- Christopher Letts

11/3 - New Hamburg, HRM 67.5: The fall seining program season ends when the weather becomes increasingly unpredictable and the animals fail to show. All pots, traps and collection devices came out of the river today and from now until spring, binoculars and spotting scopes will do all of the capturing. When the warm-water season serves us with pleasant surprises, it justly deserves its accolades. But when the season disappoints, that too should be mentioned. In this reach of the river, the numbers of American eels has sharply declined. There also appear to be fewer brown and yellow bullheads and white catfish, while channel catfish seem to be increasing. This impression is mostly anecdotal - what we see in our nets, pots, and traps - without hard data. From what we have observed of channel catfish, they appear to occupy a more generalized niche in the river and, as such, may be out-competing bullheads for critical resources such as habitat and forage.
- Tom Lake

11/4 - Fishkill, HRM 61: In late morning, air temperatures were mild, in the 40s. Overhead a turkey vulture floated lazily across the sky on thermals while a robin foraged in a white pine with its tangle of Virginia creeper vines for berries. A hermit thrush probed about in the leaf litter beneath the pines. Not far off, a fox sparrow also was busy foraging in leaf litter at the forest edge. The usual contingents of doves, chickadees, titmice, nuthatches, woodpeckers, blue jays and cardinals were at the feeders.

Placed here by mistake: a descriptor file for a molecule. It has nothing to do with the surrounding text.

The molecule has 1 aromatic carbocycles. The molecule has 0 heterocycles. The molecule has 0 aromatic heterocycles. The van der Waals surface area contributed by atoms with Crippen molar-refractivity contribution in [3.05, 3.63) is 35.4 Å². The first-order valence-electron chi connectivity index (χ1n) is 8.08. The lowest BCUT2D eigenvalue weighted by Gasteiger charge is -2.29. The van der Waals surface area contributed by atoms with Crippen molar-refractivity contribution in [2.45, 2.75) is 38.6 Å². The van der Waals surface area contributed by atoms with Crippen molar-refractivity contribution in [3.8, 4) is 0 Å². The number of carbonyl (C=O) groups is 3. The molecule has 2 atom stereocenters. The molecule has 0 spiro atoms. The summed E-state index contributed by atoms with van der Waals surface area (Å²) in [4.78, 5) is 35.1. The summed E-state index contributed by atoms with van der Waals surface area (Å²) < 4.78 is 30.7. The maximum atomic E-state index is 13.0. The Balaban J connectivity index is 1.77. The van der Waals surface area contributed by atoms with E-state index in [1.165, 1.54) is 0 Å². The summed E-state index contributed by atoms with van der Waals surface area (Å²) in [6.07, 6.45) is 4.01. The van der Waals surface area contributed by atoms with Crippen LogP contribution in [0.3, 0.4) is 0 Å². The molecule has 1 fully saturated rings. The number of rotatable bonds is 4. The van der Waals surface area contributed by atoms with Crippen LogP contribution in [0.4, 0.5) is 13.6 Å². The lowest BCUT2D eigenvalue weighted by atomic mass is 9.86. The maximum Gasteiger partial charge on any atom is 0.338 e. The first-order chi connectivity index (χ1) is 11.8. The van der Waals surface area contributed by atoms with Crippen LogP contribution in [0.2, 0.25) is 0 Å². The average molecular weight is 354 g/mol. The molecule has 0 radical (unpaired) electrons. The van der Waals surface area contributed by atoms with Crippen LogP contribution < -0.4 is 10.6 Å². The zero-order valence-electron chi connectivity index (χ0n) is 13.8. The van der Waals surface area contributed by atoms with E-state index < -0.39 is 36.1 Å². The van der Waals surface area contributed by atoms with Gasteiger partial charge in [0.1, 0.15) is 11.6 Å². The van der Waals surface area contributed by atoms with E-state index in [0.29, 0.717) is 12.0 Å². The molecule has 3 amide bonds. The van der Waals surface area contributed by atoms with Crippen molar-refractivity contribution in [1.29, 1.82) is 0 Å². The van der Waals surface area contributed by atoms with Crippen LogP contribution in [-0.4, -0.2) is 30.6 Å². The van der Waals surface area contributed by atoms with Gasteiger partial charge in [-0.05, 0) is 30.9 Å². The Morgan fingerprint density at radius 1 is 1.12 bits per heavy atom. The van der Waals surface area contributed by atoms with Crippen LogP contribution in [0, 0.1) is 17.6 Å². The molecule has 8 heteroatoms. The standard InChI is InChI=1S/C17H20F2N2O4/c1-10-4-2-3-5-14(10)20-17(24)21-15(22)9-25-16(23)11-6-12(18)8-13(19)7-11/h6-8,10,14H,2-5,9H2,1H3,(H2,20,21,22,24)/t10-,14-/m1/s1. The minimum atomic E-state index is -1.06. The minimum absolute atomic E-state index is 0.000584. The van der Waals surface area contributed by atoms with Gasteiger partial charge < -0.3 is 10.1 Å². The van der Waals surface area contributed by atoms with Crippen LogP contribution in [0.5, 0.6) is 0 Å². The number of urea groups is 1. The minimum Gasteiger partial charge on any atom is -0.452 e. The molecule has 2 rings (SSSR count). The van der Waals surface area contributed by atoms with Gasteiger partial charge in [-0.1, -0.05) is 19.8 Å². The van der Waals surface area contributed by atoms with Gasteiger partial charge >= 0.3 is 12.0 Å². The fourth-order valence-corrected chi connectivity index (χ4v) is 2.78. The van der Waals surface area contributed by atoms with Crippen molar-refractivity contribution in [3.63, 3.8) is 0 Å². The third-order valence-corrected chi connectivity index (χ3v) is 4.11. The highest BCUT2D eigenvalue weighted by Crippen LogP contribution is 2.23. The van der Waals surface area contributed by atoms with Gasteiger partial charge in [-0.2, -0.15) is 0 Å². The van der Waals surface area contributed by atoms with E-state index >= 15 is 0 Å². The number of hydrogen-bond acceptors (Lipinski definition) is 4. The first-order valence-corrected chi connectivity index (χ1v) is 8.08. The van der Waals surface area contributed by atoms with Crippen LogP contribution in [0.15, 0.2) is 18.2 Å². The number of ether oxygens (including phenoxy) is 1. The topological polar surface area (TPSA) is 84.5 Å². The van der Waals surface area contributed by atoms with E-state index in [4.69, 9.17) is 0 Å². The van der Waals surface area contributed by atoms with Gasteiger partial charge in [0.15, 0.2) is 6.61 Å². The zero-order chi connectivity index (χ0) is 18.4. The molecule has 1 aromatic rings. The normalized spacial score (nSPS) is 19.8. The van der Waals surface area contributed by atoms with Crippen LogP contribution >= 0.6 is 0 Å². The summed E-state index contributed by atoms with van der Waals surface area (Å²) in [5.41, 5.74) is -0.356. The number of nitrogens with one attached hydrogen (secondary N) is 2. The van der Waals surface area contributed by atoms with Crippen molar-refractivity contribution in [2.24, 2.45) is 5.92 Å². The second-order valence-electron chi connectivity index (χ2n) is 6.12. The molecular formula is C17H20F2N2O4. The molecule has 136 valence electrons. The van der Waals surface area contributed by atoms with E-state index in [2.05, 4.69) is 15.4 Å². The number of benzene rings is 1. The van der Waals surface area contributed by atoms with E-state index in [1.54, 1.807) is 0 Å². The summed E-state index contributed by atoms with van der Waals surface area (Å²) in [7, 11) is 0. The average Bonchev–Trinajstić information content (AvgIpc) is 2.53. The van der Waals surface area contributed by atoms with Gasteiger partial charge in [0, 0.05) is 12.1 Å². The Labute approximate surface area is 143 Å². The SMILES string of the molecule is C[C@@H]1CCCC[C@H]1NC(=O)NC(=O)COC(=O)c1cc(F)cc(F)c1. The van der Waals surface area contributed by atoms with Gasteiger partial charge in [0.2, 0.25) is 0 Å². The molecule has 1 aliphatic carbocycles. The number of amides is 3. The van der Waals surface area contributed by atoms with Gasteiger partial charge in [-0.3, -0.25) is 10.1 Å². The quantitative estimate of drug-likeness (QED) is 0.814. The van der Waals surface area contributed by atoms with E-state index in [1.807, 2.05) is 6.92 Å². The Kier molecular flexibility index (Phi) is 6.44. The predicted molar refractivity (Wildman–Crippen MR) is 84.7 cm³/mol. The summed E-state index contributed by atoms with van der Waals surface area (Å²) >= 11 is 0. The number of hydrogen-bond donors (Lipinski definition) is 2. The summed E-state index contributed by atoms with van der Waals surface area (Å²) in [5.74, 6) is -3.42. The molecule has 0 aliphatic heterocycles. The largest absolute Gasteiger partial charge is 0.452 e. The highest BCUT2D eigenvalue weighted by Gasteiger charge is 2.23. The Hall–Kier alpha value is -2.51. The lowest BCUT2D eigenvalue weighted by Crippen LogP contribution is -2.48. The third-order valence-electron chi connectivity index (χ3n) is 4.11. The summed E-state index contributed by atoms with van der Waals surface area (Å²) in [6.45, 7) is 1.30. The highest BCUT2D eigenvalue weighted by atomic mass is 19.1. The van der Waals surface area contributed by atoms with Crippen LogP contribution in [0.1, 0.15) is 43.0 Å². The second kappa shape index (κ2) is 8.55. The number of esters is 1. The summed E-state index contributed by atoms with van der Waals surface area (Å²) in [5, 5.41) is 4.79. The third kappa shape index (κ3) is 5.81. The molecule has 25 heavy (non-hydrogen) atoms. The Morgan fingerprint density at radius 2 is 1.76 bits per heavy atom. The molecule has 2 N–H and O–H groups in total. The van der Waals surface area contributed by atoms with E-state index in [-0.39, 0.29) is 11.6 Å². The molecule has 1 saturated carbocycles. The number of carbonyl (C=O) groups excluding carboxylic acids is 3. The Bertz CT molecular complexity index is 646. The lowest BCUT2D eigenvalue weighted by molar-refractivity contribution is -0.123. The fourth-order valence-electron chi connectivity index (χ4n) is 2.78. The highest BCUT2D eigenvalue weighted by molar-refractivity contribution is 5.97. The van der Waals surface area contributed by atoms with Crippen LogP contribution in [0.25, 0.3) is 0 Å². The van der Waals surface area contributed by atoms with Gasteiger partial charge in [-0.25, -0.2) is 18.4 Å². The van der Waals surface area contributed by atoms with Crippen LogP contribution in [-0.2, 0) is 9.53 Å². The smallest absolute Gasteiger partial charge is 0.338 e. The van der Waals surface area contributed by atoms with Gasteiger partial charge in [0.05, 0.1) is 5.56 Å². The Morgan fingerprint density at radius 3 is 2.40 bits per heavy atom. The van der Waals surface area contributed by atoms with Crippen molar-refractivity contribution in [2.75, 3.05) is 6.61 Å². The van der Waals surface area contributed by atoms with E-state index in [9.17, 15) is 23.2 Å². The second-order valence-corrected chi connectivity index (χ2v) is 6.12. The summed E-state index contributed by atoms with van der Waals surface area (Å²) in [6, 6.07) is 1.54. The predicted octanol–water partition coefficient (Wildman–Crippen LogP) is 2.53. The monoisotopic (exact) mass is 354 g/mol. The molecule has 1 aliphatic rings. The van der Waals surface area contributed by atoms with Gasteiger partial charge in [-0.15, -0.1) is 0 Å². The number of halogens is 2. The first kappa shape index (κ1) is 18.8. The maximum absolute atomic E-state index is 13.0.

- Ed Speath

11/4 - Wappinger Lake, HRM 68: Winds were calm in late afternoon. The sun shone through partly cloudy skies putting a glow on the autumn colors of the shoreline trees and a bright gleam on the waters of the lake. A dozen mute swans placidly floated about the center of the lake along with some gulls while many mallards skirted along the distant shore. In a quiet shallow cove, a great blue heron stalked its prey while a lone head-bobbing coot busily probed the waters.
- Ed Speath

11/5 - Sandy Hook, NJ: High tide had overwashed everything east of the dunes; dry sand was not easy to find. Offshore in the Lower Bay of New York Harbor several flocks of frenetic gulls were hovering and diving over dark patches of water. These were probably bluefish chasing menhaden. Elsewhere, on the edges, it looked to me like cement blocks were dropping from heaven - eruptions of spray as northern gannets dove after fish. The setting sun reflected off their ivory bullet-shaped heads. They are impressive birds and a show all by themselves. This was the evening when sunset and the full moon rise would occur within minutes of each other. Sunset was 4:30 and, even after it set, the sky to the east was an incredible swath of pastels. The full moon rose twenty minutes later. Close enough. By now the gannets were gone. The moon on the horizon was an incredible deep orange. As the sun's glow disappeared and the beach was bathed in moonlight, a school of 20-24" striped bass came past creating quite a ruckus.